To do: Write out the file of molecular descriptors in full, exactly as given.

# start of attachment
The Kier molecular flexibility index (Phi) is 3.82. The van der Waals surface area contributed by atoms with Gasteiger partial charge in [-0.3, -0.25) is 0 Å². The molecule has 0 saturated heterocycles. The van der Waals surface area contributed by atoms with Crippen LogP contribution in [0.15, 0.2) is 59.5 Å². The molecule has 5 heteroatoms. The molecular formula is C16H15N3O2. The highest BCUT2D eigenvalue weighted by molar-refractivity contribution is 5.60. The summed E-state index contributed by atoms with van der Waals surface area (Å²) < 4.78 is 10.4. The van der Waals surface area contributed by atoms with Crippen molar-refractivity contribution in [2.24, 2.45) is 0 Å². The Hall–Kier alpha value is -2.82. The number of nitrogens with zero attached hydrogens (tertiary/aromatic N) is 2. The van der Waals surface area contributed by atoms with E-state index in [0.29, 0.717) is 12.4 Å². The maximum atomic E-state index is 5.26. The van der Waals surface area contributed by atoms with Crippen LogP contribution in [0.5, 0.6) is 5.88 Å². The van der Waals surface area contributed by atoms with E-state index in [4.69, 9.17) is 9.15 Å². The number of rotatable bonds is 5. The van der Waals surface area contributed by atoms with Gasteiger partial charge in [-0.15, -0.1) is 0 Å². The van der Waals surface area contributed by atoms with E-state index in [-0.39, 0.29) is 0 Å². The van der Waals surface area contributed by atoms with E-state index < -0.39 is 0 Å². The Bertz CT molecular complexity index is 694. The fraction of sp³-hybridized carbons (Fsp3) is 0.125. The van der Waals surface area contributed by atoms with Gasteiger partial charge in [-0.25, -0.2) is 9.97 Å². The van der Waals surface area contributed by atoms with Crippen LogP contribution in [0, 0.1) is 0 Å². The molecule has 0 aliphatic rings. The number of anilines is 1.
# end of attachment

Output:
The Kier molecular flexibility index (Phi) is 3.82. The van der Waals surface area contributed by atoms with Gasteiger partial charge in [-0.3, -0.25) is 0 Å². The molecule has 0 saturated heterocycles. The van der Waals surface area contributed by atoms with Crippen LogP contribution in [0.15, 0.2) is 59.5 Å². The molecule has 5 heteroatoms. The molecular formula is C16H15N3O2. The highest BCUT2D eigenvalue weighted by molar-refractivity contribution is 5.60. The summed E-state index contributed by atoms with van der Waals surface area (Å²) < 4.78 is 10.4. The van der Waals surface area contributed by atoms with Crippen molar-refractivity contribution in [2.24, 2.45) is 0 Å². The Hall–Kier alpha value is -2.82. The number of nitrogens with zero attached hydrogens (tertiary/aromatic N) is 2. The van der Waals surface area contributed by atoms with E-state index in [0.29, 0.717) is 12.4 Å². The maximum atomic E-state index is 5.26. The van der Waals surface area contributed by atoms with Crippen LogP contribution in [0.5, 0.6) is 5.88 Å². The van der Waals surface area contributed by atoms with E-state index in [4.69, 9.17) is 9.15 Å². The number of rotatable bonds is 5. The van der Waals surface area contributed by atoms with Gasteiger partial charge in [-0.15, -0.1) is 0 Å². The van der Waals surface area contributed by atoms with E-state index in [-0.39, 0.29) is 0 Å². The van der Waals surface area contributed by atoms with E-state index < -0.39 is 0 Å². The Bertz CT molecular complexity index is 694. The fraction of sp³-hybridized carbons (Fsp3) is 0.125. The van der Waals surface area contributed by atoms with Gasteiger partial charge in [-0.25, -0.2) is 9.97 Å². The van der Waals surface area contributed by atoms with Crippen LogP contribution in [0, 0.1) is 0 Å². The molecule has 0 aliphatic rings. The number of anilines is 1.